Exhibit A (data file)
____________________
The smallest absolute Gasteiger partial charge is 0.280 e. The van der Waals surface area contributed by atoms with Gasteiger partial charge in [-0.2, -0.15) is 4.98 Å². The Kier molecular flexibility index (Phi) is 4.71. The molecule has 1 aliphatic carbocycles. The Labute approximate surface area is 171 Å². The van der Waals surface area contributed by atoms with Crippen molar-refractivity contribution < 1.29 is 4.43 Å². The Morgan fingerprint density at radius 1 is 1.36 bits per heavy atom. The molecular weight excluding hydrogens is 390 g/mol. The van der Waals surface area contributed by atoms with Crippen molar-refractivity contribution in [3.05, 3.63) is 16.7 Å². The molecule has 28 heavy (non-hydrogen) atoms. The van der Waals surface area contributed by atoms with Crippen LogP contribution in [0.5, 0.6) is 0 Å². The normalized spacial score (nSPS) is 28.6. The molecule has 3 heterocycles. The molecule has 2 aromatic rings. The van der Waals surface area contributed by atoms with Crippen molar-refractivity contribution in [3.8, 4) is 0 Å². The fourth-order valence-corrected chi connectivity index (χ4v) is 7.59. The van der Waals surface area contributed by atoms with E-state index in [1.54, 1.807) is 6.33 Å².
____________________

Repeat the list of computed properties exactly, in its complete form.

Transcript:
The smallest absolute Gasteiger partial charge is 0.280 e. The van der Waals surface area contributed by atoms with Gasteiger partial charge in [-0.2, -0.15) is 4.98 Å². The Kier molecular flexibility index (Phi) is 4.71. The molecule has 1 aliphatic carbocycles. The Labute approximate surface area is 171 Å². The van der Waals surface area contributed by atoms with Crippen molar-refractivity contribution < 1.29 is 4.43 Å². The Morgan fingerprint density at radius 1 is 1.36 bits per heavy atom. The molecular weight excluding hydrogens is 390 g/mol. The van der Waals surface area contributed by atoms with Crippen molar-refractivity contribution in [3.05, 3.63) is 16.7 Å². The molecule has 28 heavy (non-hydrogen) atoms. The van der Waals surface area contributed by atoms with Crippen LogP contribution in [0.5, 0.6) is 0 Å². The normalized spacial score (nSPS) is 28.6. The molecule has 3 heterocycles. The molecule has 2 aromatic rings. The van der Waals surface area contributed by atoms with Crippen molar-refractivity contribution in [3.8, 4) is 0 Å². The fourth-order valence-corrected chi connectivity index (χ4v) is 7.59. The van der Waals surface area contributed by atoms with E-state index in [1.54, 1.807) is 6.33 Å².